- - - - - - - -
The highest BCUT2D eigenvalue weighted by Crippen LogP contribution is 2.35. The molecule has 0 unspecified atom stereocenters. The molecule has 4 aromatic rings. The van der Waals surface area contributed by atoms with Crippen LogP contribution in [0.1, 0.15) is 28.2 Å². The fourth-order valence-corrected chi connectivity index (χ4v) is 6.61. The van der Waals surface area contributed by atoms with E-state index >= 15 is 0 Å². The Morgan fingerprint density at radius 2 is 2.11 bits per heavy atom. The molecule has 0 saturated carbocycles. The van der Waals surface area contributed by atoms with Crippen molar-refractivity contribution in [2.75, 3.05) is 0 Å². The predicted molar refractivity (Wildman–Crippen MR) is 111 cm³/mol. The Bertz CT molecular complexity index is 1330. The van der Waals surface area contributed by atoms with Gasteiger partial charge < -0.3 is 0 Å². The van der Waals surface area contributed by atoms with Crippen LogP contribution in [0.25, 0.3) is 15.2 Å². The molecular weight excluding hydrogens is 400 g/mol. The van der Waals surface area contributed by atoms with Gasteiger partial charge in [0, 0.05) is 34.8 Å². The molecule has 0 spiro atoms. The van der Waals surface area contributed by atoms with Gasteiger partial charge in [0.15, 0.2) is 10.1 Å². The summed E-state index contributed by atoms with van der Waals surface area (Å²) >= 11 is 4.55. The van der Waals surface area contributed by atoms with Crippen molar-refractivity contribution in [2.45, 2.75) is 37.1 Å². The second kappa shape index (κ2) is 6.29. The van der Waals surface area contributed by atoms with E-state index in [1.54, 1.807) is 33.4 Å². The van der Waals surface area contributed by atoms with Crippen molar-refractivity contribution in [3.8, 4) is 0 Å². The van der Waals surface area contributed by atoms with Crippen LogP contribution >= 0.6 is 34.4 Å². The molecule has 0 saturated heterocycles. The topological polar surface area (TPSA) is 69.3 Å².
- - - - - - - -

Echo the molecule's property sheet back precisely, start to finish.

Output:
The highest BCUT2D eigenvalue weighted by Crippen LogP contribution is 2.35. The molecule has 0 unspecified atom stereocenters. The molecule has 4 aromatic rings. The van der Waals surface area contributed by atoms with Crippen LogP contribution in [0.1, 0.15) is 28.2 Å². The fourth-order valence-corrected chi connectivity index (χ4v) is 6.61. The van der Waals surface area contributed by atoms with E-state index >= 15 is 0 Å². The Morgan fingerprint density at radius 2 is 2.11 bits per heavy atom. The molecule has 0 saturated carbocycles. The van der Waals surface area contributed by atoms with Crippen molar-refractivity contribution in [2.75, 3.05) is 0 Å². The predicted molar refractivity (Wildman–Crippen MR) is 111 cm³/mol. The Bertz CT molecular complexity index is 1330. The van der Waals surface area contributed by atoms with Gasteiger partial charge < -0.3 is 0 Å². The van der Waals surface area contributed by atoms with Crippen LogP contribution in [0.25, 0.3) is 15.2 Å². The molecular weight excluding hydrogens is 400 g/mol. The van der Waals surface area contributed by atoms with Gasteiger partial charge in [0, 0.05) is 34.8 Å². The molecule has 0 spiro atoms. The van der Waals surface area contributed by atoms with Gasteiger partial charge in [0.15, 0.2) is 10.1 Å². The summed E-state index contributed by atoms with van der Waals surface area (Å²) >= 11 is 4.55. The van der Waals surface area contributed by atoms with Crippen molar-refractivity contribution in [2.45, 2.75) is 37.1 Å². The second kappa shape index (κ2) is 6.29. The van der Waals surface area contributed by atoms with E-state index in [1.54, 1.807) is 33.4 Å². The van der Waals surface area contributed by atoms with Crippen molar-refractivity contribution in [3.8, 4) is 0 Å². The van der Waals surface area contributed by atoms with Crippen LogP contribution >= 0.6 is 34.4 Å². The molecule has 0 saturated heterocycles. The topological polar surface area (TPSA) is 69.3 Å².